"Do I dare
Disturb the universe?
In a minute there is time
For decisions and revisions which a minute will reverse."
T.S. Eliot The Love Song of J. Alfred Prufrock
Every time I am on the water, I think this same thought: with every touch of the tip of my paddle, I am disturbing an entire universe. From fishes to turtles to plant life to the tiniest micro-organism, just the simple, slightest movement of my paddle stirs it all.
At first, I never want this evening to end.
Finally back in my kayak. I threw caution to the wind this evening and headed out to the water. How I've missed my time on the water, paddle in hand, the steady rocking hip-to-hip row, row, row in perfect rhythm, nothing out there but me and several hundred species of animal.
I am rowing like this, poised and peaceful, simultaneously calling to a Bard owl somewhere in a forested distance and chasing a Blue Heron when I receive the phone call.
I had my second CAT scan Monday, the follow-up appointment with the doctor today.
In the office, the radiologist hadn't yet given the reading to my doctor. She promised a call, reassuring that, more than likely, the abscess in my pelvis had receded.
"It is very unlikely that it's grown," she said.
Schools of tiny water insects skim across the lake in zig-zag formation as I answer the call.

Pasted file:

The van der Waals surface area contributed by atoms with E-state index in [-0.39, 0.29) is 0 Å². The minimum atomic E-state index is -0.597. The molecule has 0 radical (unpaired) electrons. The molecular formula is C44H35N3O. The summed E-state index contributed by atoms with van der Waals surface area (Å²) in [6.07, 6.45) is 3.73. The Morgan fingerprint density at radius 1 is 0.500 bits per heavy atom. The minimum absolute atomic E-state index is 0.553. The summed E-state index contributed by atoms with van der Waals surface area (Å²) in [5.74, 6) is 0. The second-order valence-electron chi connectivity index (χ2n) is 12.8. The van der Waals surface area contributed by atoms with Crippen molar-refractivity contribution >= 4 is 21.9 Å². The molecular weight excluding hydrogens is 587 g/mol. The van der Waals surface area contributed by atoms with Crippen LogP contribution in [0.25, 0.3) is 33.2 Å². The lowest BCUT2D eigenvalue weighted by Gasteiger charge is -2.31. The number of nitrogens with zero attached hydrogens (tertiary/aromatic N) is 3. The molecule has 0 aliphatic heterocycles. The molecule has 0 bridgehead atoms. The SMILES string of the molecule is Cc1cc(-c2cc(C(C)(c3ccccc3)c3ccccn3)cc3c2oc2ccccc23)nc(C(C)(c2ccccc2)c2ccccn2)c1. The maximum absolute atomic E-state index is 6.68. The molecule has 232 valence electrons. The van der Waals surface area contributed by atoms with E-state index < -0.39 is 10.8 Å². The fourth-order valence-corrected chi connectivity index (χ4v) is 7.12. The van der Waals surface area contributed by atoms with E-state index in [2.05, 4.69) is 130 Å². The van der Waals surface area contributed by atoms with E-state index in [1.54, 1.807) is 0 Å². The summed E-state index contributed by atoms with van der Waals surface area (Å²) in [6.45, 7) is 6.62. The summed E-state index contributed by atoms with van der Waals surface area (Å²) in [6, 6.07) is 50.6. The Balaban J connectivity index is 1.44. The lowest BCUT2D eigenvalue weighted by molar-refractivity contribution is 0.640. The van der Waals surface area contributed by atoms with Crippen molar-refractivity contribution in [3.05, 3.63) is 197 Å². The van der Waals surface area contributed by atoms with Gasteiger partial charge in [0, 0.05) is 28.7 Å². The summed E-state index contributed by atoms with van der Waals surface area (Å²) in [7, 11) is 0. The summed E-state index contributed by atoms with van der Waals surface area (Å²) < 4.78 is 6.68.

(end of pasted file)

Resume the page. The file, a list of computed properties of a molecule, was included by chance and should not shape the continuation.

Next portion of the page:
"Remember how I said it was very unlikely that the abscess has grown?" she says from the other end of the line.
"Well, true to form, you're the one case to go against the odds."
A painted turtle paddles under the surface, his thick, clawed feet moving like slow rudders. My heart sinks.
"The report says the abscessed area has grown since the last scan, now over four centimeters," she continues.
I sit with the setting sun for a long time tonight. It was an amazing sunset - like orange sherbet scooped from God's own hand. I cried on the water. I felt and feel all these emotions: regret, fear, anger, sadness, helplessness.
There's nothing I can do.
Then, I hear the owl again, calling to me from the same forested distance - only now it's closer. I'm reminded, from nature, of just who I am, and more importantly, that it's not up to me. Again, I need this message.
The owl calls, "who cooks for you, who cooks for you.." in the infamous monkey-like call of the Bard owl. He asks me a good question.
I am floating in this water. And though I can paddle, steer, stay afloat, I am not in control. It's not up to me. The boat holds me, its buoyancy sturdy and strong. I let my weight rest in it, and let go.